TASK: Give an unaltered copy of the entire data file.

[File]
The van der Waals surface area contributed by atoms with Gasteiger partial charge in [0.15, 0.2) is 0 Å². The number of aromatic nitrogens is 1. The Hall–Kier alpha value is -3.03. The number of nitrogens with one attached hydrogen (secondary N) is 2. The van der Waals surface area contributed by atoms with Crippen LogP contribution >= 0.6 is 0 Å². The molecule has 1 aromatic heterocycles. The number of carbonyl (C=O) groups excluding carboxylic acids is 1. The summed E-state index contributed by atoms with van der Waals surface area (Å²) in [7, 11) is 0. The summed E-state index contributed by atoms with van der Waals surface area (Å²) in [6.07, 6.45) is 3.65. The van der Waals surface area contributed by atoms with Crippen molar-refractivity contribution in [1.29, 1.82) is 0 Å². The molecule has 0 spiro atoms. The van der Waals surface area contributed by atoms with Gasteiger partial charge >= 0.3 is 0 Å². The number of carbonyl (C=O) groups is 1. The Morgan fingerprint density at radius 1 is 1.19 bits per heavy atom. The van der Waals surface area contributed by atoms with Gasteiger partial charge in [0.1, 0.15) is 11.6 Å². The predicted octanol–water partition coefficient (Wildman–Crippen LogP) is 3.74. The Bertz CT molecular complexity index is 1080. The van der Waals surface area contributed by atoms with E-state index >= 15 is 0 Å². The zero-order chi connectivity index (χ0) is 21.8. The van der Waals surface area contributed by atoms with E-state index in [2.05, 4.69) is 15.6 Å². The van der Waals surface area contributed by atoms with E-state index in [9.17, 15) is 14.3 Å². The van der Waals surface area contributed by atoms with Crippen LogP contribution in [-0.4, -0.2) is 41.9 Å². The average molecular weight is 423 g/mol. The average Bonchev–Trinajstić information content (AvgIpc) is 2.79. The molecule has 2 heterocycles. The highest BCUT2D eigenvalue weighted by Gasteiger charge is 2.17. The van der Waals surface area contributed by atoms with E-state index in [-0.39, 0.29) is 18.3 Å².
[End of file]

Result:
The van der Waals surface area contributed by atoms with Gasteiger partial charge in [0.15, 0.2) is 0 Å². The number of aromatic nitrogens is 1. The Hall–Kier alpha value is -3.03. The number of nitrogens with one attached hydrogen (secondary N) is 2. The van der Waals surface area contributed by atoms with Crippen LogP contribution >= 0.6 is 0 Å². The molecule has 1 aromatic heterocycles. The number of carbonyl (C=O) groups excluding carboxylic acids is 1. The summed E-state index contributed by atoms with van der Waals surface area (Å²) in [7, 11) is 0. The summed E-state index contributed by atoms with van der Waals surface area (Å²) in [6.07, 6.45) is 3.65. The van der Waals surface area contributed by atoms with Crippen molar-refractivity contribution in [1.29, 1.82) is 0 Å². The molecule has 0 spiro atoms. The van der Waals surface area contributed by atoms with Gasteiger partial charge >= 0.3 is 0 Å². The number of carbonyl (C=O) groups is 1. The Morgan fingerprint density at radius 1 is 1.19 bits per heavy atom. The van der Waals surface area contributed by atoms with Gasteiger partial charge in [0.1, 0.15) is 11.6 Å². The predicted octanol–water partition coefficient (Wildman–Crippen LogP) is 3.74. The Bertz CT molecular complexity index is 1080. The van der Waals surface area contributed by atoms with E-state index >= 15 is 0 Å². The zero-order chi connectivity index (χ0) is 21.8. The van der Waals surface area contributed by atoms with E-state index in [2.05, 4.69) is 15.6 Å². The van der Waals surface area contributed by atoms with E-state index in [9.17, 15) is 14.3 Å². The van der Waals surface area contributed by atoms with Crippen LogP contribution in [-0.4, -0.2) is 41.9 Å². The average molecular weight is 423 g/mol. The average Bonchev–Trinajstić information content (AvgIpc) is 2.79. The molecule has 2 heterocycles. The highest BCUT2D eigenvalue weighted by Gasteiger charge is 2.17. The van der Waals surface area contributed by atoms with E-state index in [-0.39, 0.29) is 18.3 Å².